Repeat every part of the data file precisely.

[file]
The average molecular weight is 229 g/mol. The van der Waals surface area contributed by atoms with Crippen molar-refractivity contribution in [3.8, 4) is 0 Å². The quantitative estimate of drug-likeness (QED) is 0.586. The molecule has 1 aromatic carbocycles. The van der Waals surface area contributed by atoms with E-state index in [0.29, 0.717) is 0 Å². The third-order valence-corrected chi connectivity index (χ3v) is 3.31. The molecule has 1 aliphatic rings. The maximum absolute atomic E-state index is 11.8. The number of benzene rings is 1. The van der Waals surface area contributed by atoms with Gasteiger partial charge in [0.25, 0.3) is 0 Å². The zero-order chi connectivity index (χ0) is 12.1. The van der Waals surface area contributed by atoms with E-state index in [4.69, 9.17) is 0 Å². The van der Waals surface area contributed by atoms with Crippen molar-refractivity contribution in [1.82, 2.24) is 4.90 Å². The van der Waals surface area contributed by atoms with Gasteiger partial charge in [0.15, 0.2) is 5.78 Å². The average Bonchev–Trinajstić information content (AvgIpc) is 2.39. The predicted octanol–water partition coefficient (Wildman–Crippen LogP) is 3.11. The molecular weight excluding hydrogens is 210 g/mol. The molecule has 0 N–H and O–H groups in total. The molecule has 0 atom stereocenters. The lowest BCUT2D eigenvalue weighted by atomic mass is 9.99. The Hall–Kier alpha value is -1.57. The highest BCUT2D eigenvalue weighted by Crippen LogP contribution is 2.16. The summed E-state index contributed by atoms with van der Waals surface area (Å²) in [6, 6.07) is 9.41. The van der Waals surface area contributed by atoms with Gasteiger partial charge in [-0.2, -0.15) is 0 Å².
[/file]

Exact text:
The average molecular weight is 229 g/mol. The van der Waals surface area contributed by atoms with Crippen molar-refractivity contribution in [3.8, 4) is 0 Å². The quantitative estimate of drug-likeness (QED) is 0.586. The molecule has 1 aromatic carbocycles. The van der Waals surface area contributed by atoms with E-state index in [0.29, 0.717) is 0 Å². The third-order valence-corrected chi connectivity index (χ3v) is 3.31. The molecule has 1 aliphatic rings. The maximum absolute atomic E-state index is 11.8. The number of benzene rings is 1. The van der Waals surface area contributed by atoms with Gasteiger partial charge in [0.25, 0.3) is 0 Å². The zero-order chi connectivity index (χ0) is 12.1. The van der Waals surface area contributed by atoms with E-state index in [4.69, 9.17) is 0 Å². The van der Waals surface area contributed by atoms with Crippen molar-refractivity contribution in [1.82, 2.24) is 4.90 Å². The van der Waals surface area contributed by atoms with Gasteiger partial charge in [0.15, 0.2) is 5.78 Å². The average Bonchev–Trinajstić information content (AvgIpc) is 2.39. The predicted octanol–water partition coefficient (Wildman–Crippen LogP) is 3.11. The molecular weight excluding hydrogens is 210 g/mol. The molecule has 0 N–H and O–H groups in total. The molecule has 0 atom stereocenters. The lowest BCUT2D eigenvalue weighted by atomic mass is 9.99. The Hall–Kier alpha value is -1.57. The highest BCUT2D eigenvalue weighted by Crippen LogP contribution is 2.16. The summed E-state index contributed by atoms with van der Waals surface area (Å²) in [6, 6.07) is 9.41. The van der Waals surface area contributed by atoms with Gasteiger partial charge in [-0.2, -0.15) is 0 Å².